TensorFlow recently launched its latest pose detection model, MoveNet, with a new pose-detection API in TensorFlow.js. MoveNet is a very fast and accurate model that detects 17 keypoints of a body. The model is offered with two variants, called Lightning and Thunder. Both the models run faster than real time (i.e.,30 FramesPerSecond) on most modern desktops, laptops, and phones. The models run completely on client-side, in the browser using TensorFlow.js Human pose estimation has developed a lot; however, it hasn't surfaced in many applications, mainly because more focus has been placed on making pose models larger and more accurate than making them faster and easily deployable everywhere.
TensorFlow Lite is an open source deep learning framework for on-device inference. Therefore, we need to convert our trained .pb TensorFlow is an end-to-end open source platform for machine learning. Moreover, It has a comprehensive, flexible ecosystem of tools, libraries and community resources that lets researchers push the state-of-the-art in Machine Learning. In addition, it helps developers easily build and deploy Machine Learning powered applications.
Ahead of Google I/O, Google Research launched a new pose detection model in TensorFlow.js called MoveNet. This ultra-fast and accurate model can detect 17 key points in the human body. MoveNet is currently available on TF Hub with two variants -- Lightning and Thunder. While Lightning is intended for latency-critical applications, Thunder is for applications that call for higher accuracy. Both models claim to run faster than real-time (30 frames per second (FPS)) on most personal computers, laptops and phones.
Every nine minutes a person is diagnosed with Parkinson's Disease (PD) in the United States. However, studies have shown that between 25 and 80\% of individuals with Parkinson's Disease (PD) remain undiagnosed. An online, in the wild audio recording application has the potential to help screen for the disease if risk can be accurately assessed. In this paper, we collect data from 726 unique subjects (262 PD and 464 Non-PD) uttering the "quick brown fox jumps over the lazy dog ...." to conduct automated PD assessment. We extracted both standard acoustic features and deep learning based embedding features from the speech data and trained several machine learning algorithms on them. Our models achieved 0.75 AUC by modeling the standard acoustic features through the XGBoost model. We also provide explanation behind our model's decision and show that it is focusing mostly on the widely used MFCC features and a subset of dysphonia features previously used for detecting PD from verbal phonation task.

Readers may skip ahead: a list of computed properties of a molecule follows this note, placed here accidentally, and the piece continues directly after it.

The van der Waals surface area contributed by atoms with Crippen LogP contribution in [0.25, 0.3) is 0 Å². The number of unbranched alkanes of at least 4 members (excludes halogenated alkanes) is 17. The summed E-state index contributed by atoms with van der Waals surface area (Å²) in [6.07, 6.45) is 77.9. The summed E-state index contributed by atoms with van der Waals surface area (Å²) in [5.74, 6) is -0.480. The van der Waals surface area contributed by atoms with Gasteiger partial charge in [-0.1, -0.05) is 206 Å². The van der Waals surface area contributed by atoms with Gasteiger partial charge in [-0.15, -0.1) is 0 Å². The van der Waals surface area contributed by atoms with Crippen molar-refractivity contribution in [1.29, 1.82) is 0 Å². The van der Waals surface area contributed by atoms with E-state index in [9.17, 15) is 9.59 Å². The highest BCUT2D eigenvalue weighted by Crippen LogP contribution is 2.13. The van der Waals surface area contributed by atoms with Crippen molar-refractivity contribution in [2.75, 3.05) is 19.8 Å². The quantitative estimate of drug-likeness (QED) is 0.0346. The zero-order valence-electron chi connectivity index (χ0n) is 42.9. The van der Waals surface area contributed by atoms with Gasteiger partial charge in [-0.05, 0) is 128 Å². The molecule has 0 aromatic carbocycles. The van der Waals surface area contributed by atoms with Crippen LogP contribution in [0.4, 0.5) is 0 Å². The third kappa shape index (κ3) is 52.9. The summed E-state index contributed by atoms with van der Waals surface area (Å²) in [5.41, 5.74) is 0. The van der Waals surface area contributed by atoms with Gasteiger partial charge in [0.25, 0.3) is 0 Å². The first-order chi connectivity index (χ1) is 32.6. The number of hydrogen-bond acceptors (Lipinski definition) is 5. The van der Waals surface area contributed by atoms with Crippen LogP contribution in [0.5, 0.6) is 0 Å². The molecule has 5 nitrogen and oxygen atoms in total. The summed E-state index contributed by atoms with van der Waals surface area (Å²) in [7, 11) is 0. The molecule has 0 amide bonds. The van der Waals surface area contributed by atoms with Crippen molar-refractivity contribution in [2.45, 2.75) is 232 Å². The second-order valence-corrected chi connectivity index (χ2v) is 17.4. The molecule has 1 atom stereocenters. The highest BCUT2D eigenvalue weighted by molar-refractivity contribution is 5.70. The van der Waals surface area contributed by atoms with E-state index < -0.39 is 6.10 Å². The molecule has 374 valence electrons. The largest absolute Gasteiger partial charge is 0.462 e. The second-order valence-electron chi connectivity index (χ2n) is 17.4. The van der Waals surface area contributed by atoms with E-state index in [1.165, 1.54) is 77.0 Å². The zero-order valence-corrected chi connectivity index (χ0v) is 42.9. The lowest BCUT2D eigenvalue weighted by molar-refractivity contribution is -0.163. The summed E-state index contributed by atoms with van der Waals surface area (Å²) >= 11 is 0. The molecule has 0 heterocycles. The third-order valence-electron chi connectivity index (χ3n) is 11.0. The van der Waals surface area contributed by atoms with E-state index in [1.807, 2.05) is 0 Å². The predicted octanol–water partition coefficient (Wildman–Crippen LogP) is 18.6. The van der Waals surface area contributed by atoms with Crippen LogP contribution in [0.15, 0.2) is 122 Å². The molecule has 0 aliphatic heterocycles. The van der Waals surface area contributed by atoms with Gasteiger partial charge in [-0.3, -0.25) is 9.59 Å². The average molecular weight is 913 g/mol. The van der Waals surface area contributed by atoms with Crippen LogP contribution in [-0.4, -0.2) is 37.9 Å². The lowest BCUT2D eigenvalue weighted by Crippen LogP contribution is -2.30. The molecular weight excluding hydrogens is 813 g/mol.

The effects of adding pitch and voice quality features such as jitter and shimmer to a state-of-the-art CNN model for Automatic Speech Recognition are studied in this work. Pitch features have been previously used for improving classical HMM and DNN baselines, while jitter and shimmer parameters have proven to be useful for tasks like speaker or emotion recognition. Up to our knowledge, this is the first work combining such pitch and voice quality features with modern convolutional architectures, showing improvements up to 2% absolute WER points, for the publicly available Spanish Common Voice dataset. Particularly, our work combines these features with mel-frequency spectral coefficients (MFSCs) to train a convolutional architecture with Gated Linear Units (Conv GLUs). Such models have shown to yield small word error rates, while being very suitable for parallel processing for online streaming recognition use cases. We have added pitch and voice quality functionality to Facebook's wav2letter speech recognition framework, and we provide with such code and recipes to the community, to carry on with further experiments. Besides, to the best of our knowledge, our Spanish Common Voice recipe is the first public Spanish recipe for wav2letter.